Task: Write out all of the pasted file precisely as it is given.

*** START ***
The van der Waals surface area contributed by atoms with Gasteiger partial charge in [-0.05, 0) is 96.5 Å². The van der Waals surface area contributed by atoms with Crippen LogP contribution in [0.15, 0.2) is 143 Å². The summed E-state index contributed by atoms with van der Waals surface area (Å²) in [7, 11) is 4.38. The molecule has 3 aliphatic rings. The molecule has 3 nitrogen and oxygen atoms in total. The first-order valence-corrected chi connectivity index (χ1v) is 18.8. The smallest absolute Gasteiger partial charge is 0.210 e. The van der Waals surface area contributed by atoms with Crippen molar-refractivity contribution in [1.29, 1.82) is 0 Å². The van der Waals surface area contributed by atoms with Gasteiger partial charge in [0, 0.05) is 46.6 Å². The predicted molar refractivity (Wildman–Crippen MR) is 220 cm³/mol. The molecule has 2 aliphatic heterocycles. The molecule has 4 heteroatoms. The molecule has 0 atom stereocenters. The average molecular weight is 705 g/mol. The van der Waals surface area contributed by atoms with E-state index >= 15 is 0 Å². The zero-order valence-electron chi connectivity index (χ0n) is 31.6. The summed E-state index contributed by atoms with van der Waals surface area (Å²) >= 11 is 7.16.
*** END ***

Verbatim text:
The van der Waals surface area contributed by atoms with Gasteiger partial charge in [-0.05, 0) is 96.5 Å². The van der Waals surface area contributed by atoms with Crippen LogP contribution in [0.15, 0.2) is 143 Å². The summed E-state index contributed by atoms with van der Waals surface area (Å²) in [7, 11) is 4.38. The molecule has 3 aliphatic rings. The molecule has 3 nitrogen and oxygen atoms in total. The first-order valence-corrected chi connectivity index (χ1v) is 18.8. The smallest absolute Gasteiger partial charge is 0.210 e. The van der Waals surface area contributed by atoms with Crippen molar-refractivity contribution in [1.29, 1.82) is 0 Å². The van der Waals surface area contributed by atoms with Gasteiger partial charge in [0, 0.05) is 46.6 Å². The predicted molar refractivity (Wildman–Crippen MR) is 220 cm³/mol. The molecule has 2 aliphatic heterocycles. The molecule has 4 heteroatoms. The molecule has 0 atom stereocenters. The average molecular weight is 705 g/mol. The van der Waals surface area contributed by atoms with E-state index >= 15 is 0 Å². The zero-order valence-electron chi connectivity index (χ0n) is 31.6. The summed E-state index contributed by atoms with van der Waals surface area (Å²) >= 11 is 7.16.